The matter of whether Niemann cheated over the board is, as of yet, impossible to determine. Has he cheated online in the past? Yes. He has admitted to it. One of the targets of his lawsuit,, have asserted the number of Niemann’s online fair play violations as over 100. Is he a sensational chess player regardless? Yes, undoubtedly. Do some of his matches show an uncanny accuracy of moves, perhaps impossible without the aid of a computer? According to some, yes. But the final outcome of the scandal will, arguably, be less striking than its inevitability.

Why was it inevitable? Because cheating at chess is easy. Online, cheating is rampant and impossible to stop. This is an age of readily accessible chess super-computers, such as Stockfish and Alphazero, all of which far exceed the abilities of a human being. Anyone can check their game against one of these supercomputers and simply input its suggested moves.

The six-match sequence played between legendary chess grandmaster Garry Kasparov and Deep Blue, one of the first advanced chess computers, is widely considered to be the watershed moment in chess’ computer revolution. During one of these matches, Garry Kasparov famously accused the computer of being fed moves by a human player. Now, we see the ultimate reversal of such a notion, where chess grandmasters dust their opponent’s matches for a computer’s uncannily accurate finger-prints. The Stockfish engine is estimated to have an equivalent human ELO rating of 3700, over 1000 points higher than ex-world champion defeating Deep Blue, and 900 points higher than Magnus Carlsen. In such an environment, it is no surprise whatsoever that cheating cannot be prevented online; only punished retrospectively.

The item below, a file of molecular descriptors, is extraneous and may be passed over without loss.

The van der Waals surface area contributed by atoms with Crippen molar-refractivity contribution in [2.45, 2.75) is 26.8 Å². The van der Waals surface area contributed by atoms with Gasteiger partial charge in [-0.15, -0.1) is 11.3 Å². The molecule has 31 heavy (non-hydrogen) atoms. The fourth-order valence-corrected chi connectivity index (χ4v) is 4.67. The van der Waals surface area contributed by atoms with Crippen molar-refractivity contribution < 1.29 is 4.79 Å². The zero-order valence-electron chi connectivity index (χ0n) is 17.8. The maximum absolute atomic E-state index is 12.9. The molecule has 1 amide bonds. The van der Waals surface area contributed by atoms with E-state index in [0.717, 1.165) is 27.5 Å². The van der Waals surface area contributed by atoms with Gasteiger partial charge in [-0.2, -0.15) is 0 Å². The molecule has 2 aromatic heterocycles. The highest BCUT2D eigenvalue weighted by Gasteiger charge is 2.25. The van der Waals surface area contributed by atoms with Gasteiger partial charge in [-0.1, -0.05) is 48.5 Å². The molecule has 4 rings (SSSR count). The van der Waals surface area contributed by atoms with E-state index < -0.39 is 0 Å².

As such, over-the-board chess has become the true indicator of a chess player’s ability. It had been assumed the increased security measures meant that in in-person environments cheating at the highest level of chess was almost impossible. There is still no clarification as to how Magnus Carlsen thinks Hans Niemann has cheated over-the-board, or even if his suspicions extend so far as to presume the method. Online, such bizarre theories as the usage of ‘anal beads’ have been suggested, prompting comment from such illustrious sources as Tesla-tycoon Elon Musk. The general confusion as to the security at the Siquefield venue, which was hastily strengthened following Carlsen’s tweet, was another echo in the chamber of this controversy.

Some would argue it doesn’t matter if Niemann actually cheated or not. The mere possibility he could have done over-the-board, at such a prestigious tournament and against the best player in the world, is enough. It shows that, while chess may be booming, it is under serious threat of losing its sporting integrity. Cheating is as existential an obstacle to chess as doping is to cycling.

With every rise, there is often a fall. The sport of chess has work to do to ensure it doesn’t fulfil that gloomy prophecy.

Image: Wikimedia Commons